Superiority of the New Covenant
The New Covenant was superior to the old, for mankind was reconciled to God through the death of Christ on the cross. He abolished the law of commandments (Ephesians 2:13-16). He did away with the old covenant law, animal sacrifices, and ceremonial worship. The new covenant was based not in works but in an experience of faith in Jesus. He “redeemed us from the curse of the law” (Galatians 3:12-14). The death and punishment of the law was made void and an avenue of forgiveness and life was made available. Jesus shed His blood “of the new testament, which is shed for many for the remission of sins” (Matthew 26:27-28). His perfect sacrifice did what the blood of bulls and of goats could not do. His blood purged the conscience from dead works to serve the living God (Hebrews 9:11-16). “For by one offering he hath perfected for ever them that are sanctified…. where remission of these [sin] is, there is no more offering for sin” (Hebrews 10:11-18). The New Testament, or New Covenant, of His blood brought freedom from the very power of sin. “Verily, verily, I say unto you, Whosoever committeth sin is the servant of sin…. If the Son therefore shall make you free, ye shall be free indeed (John 8:31-37).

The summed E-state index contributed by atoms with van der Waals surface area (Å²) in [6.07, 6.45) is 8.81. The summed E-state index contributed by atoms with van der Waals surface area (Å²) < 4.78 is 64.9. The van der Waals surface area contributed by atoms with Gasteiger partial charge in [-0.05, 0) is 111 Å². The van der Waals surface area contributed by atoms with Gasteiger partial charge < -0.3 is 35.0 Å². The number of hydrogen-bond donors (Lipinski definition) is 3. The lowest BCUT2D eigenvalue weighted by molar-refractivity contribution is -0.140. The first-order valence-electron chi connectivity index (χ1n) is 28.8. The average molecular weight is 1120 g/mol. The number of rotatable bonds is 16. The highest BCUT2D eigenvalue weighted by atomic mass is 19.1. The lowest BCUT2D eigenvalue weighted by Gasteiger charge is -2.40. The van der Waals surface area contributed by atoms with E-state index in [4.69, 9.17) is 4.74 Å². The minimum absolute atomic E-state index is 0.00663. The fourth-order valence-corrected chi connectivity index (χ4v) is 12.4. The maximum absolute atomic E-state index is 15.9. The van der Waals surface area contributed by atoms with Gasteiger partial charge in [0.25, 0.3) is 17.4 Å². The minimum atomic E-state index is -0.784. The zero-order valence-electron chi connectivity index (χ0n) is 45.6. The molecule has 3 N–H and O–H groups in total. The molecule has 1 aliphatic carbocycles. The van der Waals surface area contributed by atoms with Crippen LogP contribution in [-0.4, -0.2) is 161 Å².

There was not perfection by the Levitical priesthood nor by the law. Jesus Christ is now the great high priest (Hebrews 4:14) of a better testament (Hebrews 7:20-23). As there was a change in the priesthood, so there was of necessity a change in the law also (Hebrews 7:11-13). “For what the law could not do, in that it was weak through the flesh, God sending his own Son in the likeness of sinful flesh, and for sin, condemned sin in the flesh: That the righteousness of the law might be fulfilled in us, who walk not after the flesh, but after the Spirit” (Romans 8:3-4).
Old Covenant Abolished